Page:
St. Francis of Assisi once said, “preach the Gospel at all times, and sometimes use words.”
Would you pray with me?
God as we struggle with our divisive culture, we thank you for the gifts of the saints who came before us and the words of your scripture which guide us on the blessed path of our Christ Jesus who is our rock and may the words of my mouth and the meditations on all our hearts glorify, bless and connect us to you, God.
Two years ago, I went to bed with hope – hope for a future where people were accepted on their own merit regardless of gender, regardless of ethnicity, regardless of any identity structure. Two years ago, I thought our world was not just getting better; but, I saw a world on the verge of a second enlightenment. I went to bed that night feeling like humankind was finally evolving.
When I woke up and realized who had won the presidential election,
It felt like we had gone to war… though President Trump’s victory was the catalyst, the reason for this feeling of war was due to the reaction of everyone around me.
It felt like the days and months following the horrors of 9/11 when I witnessed anti-muslim sentiment in every walk of life. It felt like the sticky fear which poured all over us during the days of Desert Storm. It felt like we were being recruited to some political war and the battles were being waged on the news, on twitter, and on Facebook. Sadly, two years later, it still feels like we are being recruited as pawns in this divisive political war which has torn our world apart.
To explain the horror that I am seeing in our society -let us speak of Ford and Kavanaugh. In those three words of Ford and Kavanaugh lie a full spectrum of emotions and I invite you to hear them now. Listen to the emotions filling yourself ——————————-now ask the question why, why do you feel the way you do. Are you angry, hurt, ready to fight or are you wanting to distance yourself, remain silent, avoid the discussion?
I ask you to take this step because I found that I was personally forgetting to reflect on my own emotions and listen for God while being hit by these barrages of sticky fear and political maneuvering. Over the last two years, I relied on what Walter Bradford Cannon described as the fight or flight response. I would either stand up and fight for what I thought was right or I would shut up and remain silent afraid of the repercussions. The problem is when I fought I hurt others and when I remained silent I hurt myself. In both of these ways, I was no longer able to be my authentic self as one connected through God to other human beings, to animals, to all of creation. I could not be connected because I was not being authentic and real. I was standing behind banners of political agendas where sides are drawn, and people are minimized or silenced.
To further explain, I ask you to think once more about Ford and Kavanaugh. When you think of the way our society speaks of the issue. What are people saying? Are they talking about justice, that all people have the right over their own body or are they attacking Kavanaugh because he is male or Ford because she is female? Are people discussing justice for victims of sexual assault or are they using this as a weapon to keep him out of a political office or minimizing the sexual assault issue to put him into office? Are people looking for the truth in the issue or are people attacking Ford and calling her a liar because they believe Kavanaugh or are people saying Kavanaugh is a liar because they believe Ford. Are we as individuals in this society judging the situation or are we judging the people involved.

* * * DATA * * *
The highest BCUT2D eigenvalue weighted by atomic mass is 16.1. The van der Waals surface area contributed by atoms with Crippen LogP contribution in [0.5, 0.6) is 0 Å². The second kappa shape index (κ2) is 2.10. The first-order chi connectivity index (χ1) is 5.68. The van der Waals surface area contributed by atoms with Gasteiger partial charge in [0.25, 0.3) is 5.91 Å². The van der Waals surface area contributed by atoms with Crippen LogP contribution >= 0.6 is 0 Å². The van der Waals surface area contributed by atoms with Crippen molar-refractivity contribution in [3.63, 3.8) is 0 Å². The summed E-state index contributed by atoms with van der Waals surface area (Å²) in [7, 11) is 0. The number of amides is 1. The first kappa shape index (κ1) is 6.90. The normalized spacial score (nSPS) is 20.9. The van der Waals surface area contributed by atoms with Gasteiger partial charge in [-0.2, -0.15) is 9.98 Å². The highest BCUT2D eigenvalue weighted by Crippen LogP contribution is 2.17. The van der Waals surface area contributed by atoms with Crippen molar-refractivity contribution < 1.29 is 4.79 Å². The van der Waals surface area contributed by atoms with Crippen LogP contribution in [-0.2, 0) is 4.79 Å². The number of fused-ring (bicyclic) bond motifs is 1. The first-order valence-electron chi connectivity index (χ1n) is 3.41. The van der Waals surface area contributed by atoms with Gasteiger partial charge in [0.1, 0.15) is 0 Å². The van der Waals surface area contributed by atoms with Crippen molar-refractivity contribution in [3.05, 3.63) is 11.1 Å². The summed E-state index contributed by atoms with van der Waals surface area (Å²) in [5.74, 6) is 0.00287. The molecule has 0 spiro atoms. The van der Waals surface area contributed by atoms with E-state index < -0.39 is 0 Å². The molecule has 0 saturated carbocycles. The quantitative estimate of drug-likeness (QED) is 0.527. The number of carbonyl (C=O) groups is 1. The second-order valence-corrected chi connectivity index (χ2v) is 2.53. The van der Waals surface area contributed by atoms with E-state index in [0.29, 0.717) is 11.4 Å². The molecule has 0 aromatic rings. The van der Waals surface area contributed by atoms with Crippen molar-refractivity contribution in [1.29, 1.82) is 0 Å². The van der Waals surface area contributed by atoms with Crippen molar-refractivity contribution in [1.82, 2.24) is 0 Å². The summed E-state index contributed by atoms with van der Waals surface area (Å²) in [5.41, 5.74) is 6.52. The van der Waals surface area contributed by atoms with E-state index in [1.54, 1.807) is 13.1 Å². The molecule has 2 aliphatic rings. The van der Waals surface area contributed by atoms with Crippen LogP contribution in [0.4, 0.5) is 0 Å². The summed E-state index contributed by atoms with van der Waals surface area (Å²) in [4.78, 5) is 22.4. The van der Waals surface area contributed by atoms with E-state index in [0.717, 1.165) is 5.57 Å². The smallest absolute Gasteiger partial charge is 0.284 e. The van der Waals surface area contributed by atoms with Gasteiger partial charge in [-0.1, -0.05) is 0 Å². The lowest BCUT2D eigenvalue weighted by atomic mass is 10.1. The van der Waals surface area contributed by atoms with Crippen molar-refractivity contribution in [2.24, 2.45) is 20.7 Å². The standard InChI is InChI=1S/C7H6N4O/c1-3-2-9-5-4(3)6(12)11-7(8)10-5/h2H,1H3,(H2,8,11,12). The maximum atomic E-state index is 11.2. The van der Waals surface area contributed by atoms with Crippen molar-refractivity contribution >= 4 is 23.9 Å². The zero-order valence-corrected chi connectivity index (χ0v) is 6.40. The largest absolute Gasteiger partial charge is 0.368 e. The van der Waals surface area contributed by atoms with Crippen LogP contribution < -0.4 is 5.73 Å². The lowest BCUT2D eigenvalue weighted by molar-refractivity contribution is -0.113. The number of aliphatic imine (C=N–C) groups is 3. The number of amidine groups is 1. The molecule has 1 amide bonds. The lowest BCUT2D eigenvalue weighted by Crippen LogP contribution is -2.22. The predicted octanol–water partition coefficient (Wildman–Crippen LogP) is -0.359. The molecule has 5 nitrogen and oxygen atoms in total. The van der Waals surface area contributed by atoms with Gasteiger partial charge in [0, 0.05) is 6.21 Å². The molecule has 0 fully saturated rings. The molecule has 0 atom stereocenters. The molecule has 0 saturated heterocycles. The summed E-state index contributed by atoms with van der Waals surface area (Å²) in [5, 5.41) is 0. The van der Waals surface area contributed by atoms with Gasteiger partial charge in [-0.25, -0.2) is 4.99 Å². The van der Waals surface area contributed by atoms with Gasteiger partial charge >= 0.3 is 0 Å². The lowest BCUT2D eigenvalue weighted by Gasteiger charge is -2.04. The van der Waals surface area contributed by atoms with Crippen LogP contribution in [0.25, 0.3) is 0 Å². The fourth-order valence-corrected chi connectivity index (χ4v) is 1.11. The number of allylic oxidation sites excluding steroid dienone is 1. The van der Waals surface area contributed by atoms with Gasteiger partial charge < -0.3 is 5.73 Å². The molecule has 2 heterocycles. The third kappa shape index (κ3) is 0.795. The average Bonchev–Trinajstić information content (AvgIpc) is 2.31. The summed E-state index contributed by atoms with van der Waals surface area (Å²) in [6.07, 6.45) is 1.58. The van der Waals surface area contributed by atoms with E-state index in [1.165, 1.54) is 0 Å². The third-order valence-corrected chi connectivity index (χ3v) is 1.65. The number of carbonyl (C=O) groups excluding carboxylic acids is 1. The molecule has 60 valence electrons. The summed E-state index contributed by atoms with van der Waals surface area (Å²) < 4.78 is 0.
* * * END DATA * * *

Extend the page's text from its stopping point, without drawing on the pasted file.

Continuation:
If you are only judging the situations, the issues, the systems then much of this message may not be for you. However, if there is even one person you have classified as evil, as the other, as the adversary maybe there is something I can still share. Because this concept is what I am speaking of – people are turning our fellow human beings into others and adversaries which are then targets to be defeated and beaten. This Othering is a weapon used to shame, to cajole, to force opposing viewpoints to change position. I have seen this form of othering expressed as ageism and sexism when terms like old white guys are used to describe the patriarchy structure; as hateful fallacies when a person is accused of prejudice / racism / or ignorance because of how they voted, as religious discrimination when everyone who is an evangelist is minimized as bad or that our interdenominational Christian church does not include that type of Christian. So, when we talk about the issues, the real question is: what are we saying? Are we using words as weapons to wage a war for political parties or are we really trying to fix the problems and the issues? Are we preaching a gospel of hate or the Gospel of Christ?
Now, this is not to say anyone here is bad or wrong and I ask you to take my words not as an attack but as an invitation into self-reflection because I think there is a third way to act, a third way to engage and a third way to embrace the world. One that is no longer a war or a fight, but it is a discussion, one that is not the silencing death of our own morals but an expression of our morality in everything we do.
This third way is revealed in the quote by St. Francis who began the Franciscan order in the Roman Catholic Church. This person is venerated as the first person who received the Stigmata, or the wounds of Christ. He is seen as the patron saint of animals and ecology who believed in peace, justice, and care for all of Creation. This person suggests we each preach the Gospel at all times and sometimes use words.
It is important to note, St Francis saw the Gospel of Christ as an active living of his faith and morality. He did not believe in sitting idly by or fleeing from the controversies of his time. He also did not attack people with accusations but provided them another way, a third way by embodying the faith; thereby, he taught people through witness of the Gospel of Christ in action.